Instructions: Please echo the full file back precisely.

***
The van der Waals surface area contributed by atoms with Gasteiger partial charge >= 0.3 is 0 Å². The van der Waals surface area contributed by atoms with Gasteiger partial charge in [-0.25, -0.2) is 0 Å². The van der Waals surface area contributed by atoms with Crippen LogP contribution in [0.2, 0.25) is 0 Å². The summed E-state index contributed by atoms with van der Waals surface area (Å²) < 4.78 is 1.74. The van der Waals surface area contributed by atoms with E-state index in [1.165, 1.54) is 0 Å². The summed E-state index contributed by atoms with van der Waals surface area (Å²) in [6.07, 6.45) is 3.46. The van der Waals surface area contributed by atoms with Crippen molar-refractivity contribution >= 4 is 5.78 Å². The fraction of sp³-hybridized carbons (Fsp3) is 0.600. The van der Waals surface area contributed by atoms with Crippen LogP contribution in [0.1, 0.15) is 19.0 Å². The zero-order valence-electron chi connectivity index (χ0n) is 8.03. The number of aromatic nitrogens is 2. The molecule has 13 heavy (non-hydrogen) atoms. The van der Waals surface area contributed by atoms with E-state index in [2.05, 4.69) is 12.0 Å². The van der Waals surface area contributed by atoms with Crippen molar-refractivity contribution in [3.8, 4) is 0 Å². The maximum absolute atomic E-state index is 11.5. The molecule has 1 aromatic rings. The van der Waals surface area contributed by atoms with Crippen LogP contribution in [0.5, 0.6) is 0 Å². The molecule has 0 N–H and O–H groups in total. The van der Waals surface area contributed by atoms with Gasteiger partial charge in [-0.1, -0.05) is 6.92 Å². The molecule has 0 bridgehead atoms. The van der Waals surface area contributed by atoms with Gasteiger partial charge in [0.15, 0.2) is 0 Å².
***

The van der Waals surface area contributed by atoms with Gasteiger partial charge >= 0.3 is 0 Å². The van der Waals surface area contributed by atoms with Gasteiger partial charge in [-0.25, -0.2) is 0 Å². The van der Waals surface area contributed by atoms with Crippen LogP contribution in [0.2, 0.25) is 0 Å². The summed E-state index contributed by atoms with van der Waals surface area (Å²) < 4.78 is 1.74. The van der Waals surface area contributed by atoms with E-state index in [1.165, 1.54) is 0 Å². The summed E-state index contributed by atoms with van der Waals surface area (Å²) in [6.07, 6.45) is 3.46. The van der Waals surface area contributed by atoms with Crippen molar-refractivity contribution >= 4 is 5.78 Å². The fraction of sp³-hybridized carbons (Fsp3) is 0.600. The van der Waals surface area contributed by atoms with Crippen LogP contribution in [0.1, 0.15) is 19.0 Å². The zero-order valence-electron chi connectivity index (χ0n) is 8.03. The number of aromatic nitrogens is 2. The molecule has 13 heavy (non-hydrogen) atoms. The van der Waals surface area contributed by atoms with E-state index in [2.05, 4.69) is 12.0 Å². The van der Waals surface area contributed by atoms with Crippen molar-refractivity contribution in [3.8, 4) is 0 Å². The maximum absolute atomic E-state index is 11.5. The molecule has 1 aromatic rings. The van der Waals surface area contributed by atoms with Crippen LogP contribution in [0.5, 0.6) is 0 Å². The molecule has 0 N–H and O–H groups in total. The van der Waals surface area contributed by atoms with Gasteiger partial charge in [-0.1, -0.05) is 6.92 Å². The molecule has 0 bridgehead atoms. The van der Waals surface area contributed by atoms with Gasteiger partial charge in [0.15, 0.2) is 0 Å².